As per the policy, the insurance company may reject the claim if the accident occurs outside the geographical area as defined in the policy.
In a first, the Punjab and Haryana High Court has ruled that if a vehicle registered and insured in India meets with an accident in another country, the insurance company would be liable to pay the claim.
On 18 June 1995, in an accident that occurred in Nepal, 54 pilgrims lost their life. The pilgrims were from Kurukshetra and were in Nepal when the accident took place. The driver of the bus lost control, and the bus fell into the Trishuli Nadi, a river in Nepal.
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While Section 1 of the Motor Vehicles Act does say that the act applies to the ‘whole of India’, the High Court held that the insurance policy is “attached to the vehicle in question and not to the geographical expanse of the area of operation of the vehicle.”
As per the policy, the insurance company may reject the claim if the accident occurs outside the geographical area as defined in the policy. There are two geographical zones for automobile insurance, as defined by the Insurance Regulatory Development Authority of India (IRDAI) – Zone A and Zone B.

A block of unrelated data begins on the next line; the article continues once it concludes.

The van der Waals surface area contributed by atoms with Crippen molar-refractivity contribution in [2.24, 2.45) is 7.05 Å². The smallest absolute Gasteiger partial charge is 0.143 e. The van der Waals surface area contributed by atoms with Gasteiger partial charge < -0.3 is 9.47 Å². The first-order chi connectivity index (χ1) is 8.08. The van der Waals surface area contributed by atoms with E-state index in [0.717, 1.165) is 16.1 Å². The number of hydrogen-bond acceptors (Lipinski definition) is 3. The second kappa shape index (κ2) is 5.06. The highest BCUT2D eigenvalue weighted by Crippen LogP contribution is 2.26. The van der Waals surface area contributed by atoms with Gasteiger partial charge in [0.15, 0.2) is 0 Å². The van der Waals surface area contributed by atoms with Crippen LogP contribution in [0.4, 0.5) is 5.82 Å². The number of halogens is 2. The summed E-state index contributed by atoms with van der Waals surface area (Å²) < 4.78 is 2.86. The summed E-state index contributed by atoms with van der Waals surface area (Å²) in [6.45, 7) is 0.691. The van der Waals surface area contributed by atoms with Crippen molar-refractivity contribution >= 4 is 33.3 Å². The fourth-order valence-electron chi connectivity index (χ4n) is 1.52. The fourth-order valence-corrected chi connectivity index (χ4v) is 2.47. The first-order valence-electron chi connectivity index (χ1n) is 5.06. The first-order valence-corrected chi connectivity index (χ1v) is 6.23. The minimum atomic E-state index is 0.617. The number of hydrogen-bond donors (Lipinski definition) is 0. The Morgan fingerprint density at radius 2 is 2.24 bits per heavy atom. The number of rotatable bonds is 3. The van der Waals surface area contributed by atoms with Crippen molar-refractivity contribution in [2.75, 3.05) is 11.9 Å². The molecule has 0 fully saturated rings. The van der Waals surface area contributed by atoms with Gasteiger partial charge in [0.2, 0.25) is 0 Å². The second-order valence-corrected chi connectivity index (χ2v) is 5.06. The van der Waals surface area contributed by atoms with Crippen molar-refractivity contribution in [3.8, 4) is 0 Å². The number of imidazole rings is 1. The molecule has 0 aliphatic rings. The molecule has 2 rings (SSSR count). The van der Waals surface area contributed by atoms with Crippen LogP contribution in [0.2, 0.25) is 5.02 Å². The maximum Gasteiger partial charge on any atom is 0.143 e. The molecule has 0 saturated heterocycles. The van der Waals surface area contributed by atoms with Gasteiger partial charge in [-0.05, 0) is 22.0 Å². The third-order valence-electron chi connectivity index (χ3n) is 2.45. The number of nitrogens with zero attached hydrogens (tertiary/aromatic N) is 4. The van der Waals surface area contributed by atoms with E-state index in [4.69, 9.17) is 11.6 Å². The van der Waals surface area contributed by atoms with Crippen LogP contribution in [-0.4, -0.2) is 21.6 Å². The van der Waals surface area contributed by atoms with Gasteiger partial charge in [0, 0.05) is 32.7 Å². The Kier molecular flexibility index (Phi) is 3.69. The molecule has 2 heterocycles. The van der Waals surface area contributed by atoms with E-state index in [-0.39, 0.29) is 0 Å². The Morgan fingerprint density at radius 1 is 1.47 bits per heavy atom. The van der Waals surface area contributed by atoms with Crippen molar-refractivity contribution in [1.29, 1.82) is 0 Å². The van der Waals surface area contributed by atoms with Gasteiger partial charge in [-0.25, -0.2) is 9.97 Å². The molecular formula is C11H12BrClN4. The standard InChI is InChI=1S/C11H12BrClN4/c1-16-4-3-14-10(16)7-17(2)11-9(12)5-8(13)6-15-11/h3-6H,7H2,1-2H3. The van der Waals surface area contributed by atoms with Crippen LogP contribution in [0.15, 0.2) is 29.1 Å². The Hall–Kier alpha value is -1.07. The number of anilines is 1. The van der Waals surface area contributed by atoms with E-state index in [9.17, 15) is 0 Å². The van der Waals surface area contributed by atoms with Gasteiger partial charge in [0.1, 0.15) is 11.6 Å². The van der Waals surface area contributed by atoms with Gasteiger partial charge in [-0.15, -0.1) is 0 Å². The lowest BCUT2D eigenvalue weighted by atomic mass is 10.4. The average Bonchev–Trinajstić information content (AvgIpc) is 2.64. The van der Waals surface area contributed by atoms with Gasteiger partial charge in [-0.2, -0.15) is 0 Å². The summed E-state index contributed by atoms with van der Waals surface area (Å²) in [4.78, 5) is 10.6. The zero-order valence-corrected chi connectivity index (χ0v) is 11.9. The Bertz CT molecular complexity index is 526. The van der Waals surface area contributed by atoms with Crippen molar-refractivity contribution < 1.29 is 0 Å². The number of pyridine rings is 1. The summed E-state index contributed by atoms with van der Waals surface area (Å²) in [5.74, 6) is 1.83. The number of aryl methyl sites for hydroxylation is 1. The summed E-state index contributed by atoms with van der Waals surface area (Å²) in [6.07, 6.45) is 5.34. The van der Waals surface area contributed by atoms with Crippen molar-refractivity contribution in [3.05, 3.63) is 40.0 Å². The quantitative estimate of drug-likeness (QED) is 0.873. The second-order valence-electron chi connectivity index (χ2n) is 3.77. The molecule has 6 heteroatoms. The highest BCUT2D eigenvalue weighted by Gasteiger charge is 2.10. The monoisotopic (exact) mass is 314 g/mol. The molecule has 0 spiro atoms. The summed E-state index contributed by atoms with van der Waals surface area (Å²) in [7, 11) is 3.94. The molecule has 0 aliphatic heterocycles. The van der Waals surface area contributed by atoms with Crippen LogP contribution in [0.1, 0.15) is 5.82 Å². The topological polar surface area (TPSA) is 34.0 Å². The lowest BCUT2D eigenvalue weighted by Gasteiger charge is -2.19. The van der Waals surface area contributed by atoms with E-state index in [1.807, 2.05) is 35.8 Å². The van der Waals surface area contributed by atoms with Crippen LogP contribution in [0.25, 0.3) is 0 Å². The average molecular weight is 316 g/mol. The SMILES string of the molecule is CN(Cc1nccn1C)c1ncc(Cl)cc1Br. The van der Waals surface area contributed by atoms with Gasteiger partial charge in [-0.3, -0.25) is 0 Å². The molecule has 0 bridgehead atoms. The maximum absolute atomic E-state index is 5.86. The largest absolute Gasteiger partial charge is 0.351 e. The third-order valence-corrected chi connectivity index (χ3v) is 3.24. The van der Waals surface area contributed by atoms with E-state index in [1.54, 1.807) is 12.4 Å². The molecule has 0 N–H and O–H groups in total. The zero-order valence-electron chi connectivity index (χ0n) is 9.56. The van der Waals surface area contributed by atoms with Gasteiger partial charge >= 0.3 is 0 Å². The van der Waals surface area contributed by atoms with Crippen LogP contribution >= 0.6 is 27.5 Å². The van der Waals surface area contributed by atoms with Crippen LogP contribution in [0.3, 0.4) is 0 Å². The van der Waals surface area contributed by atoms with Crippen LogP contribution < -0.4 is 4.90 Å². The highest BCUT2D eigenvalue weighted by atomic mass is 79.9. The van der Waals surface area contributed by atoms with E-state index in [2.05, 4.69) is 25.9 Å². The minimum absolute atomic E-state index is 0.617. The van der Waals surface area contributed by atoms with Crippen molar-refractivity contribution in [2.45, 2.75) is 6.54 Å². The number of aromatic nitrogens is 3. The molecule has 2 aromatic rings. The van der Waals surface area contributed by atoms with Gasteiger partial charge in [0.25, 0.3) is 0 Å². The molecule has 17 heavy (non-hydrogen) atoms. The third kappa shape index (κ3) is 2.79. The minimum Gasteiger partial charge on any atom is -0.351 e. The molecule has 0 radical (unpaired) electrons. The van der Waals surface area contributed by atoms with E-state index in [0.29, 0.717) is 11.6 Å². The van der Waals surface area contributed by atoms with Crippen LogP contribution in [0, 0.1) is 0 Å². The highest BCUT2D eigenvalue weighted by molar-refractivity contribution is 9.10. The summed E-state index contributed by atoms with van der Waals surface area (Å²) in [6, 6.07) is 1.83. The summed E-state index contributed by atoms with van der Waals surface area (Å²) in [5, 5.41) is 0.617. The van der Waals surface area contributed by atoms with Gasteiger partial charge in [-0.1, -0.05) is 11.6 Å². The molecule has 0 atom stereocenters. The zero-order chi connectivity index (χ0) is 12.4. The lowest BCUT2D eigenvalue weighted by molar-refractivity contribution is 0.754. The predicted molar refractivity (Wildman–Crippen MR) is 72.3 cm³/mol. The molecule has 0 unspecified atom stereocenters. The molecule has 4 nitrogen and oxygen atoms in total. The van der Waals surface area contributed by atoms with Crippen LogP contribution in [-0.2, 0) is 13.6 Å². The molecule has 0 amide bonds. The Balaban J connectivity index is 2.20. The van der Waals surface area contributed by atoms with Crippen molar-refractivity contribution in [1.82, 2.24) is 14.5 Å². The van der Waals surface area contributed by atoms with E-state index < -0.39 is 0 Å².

While zone A covers metro cities such as Delhi, Mumbai, Kolkata and Chennai, zone B covers the rest of India. While normally, automobile insurance is applicable throughout the country, the insured should ensure that the insurance policy has the same.
However, in this particular case, Justice Rajbir Sehrawat was of the opinion that, “Once insured, the vehicle is insured to cover all geographical areas where the vehicle is authorized by the authorities to travel.”
“The insurance company cannot avoid its liability to pay the compensation only on the ground that the vehicle was used in any particular city, state or a particular geographical area. The company cannot even avoid its liability qua the third party.”
The matter had reached before the High Court in the wake of an appeal filed by owners of the bus before the High Court after the Motor Accident Claim Tribunal directed them to pay compensation of Rs 4.34 lakh to the relatives of one of the victims. The tribunal had absolved the insurance company because the accident occurred in Nepal, so the insurance company was not liable.
The insurance company argued before the High Court that since the policy is limited to cover the vehicle to be used only in India, they are not liable for payment of compensation for any accident occurring outside India. However, setting aside the tribunal’s order, the High Court held that the payment of the awarded amount should be made by the insurance company, as reported in Economic Times.
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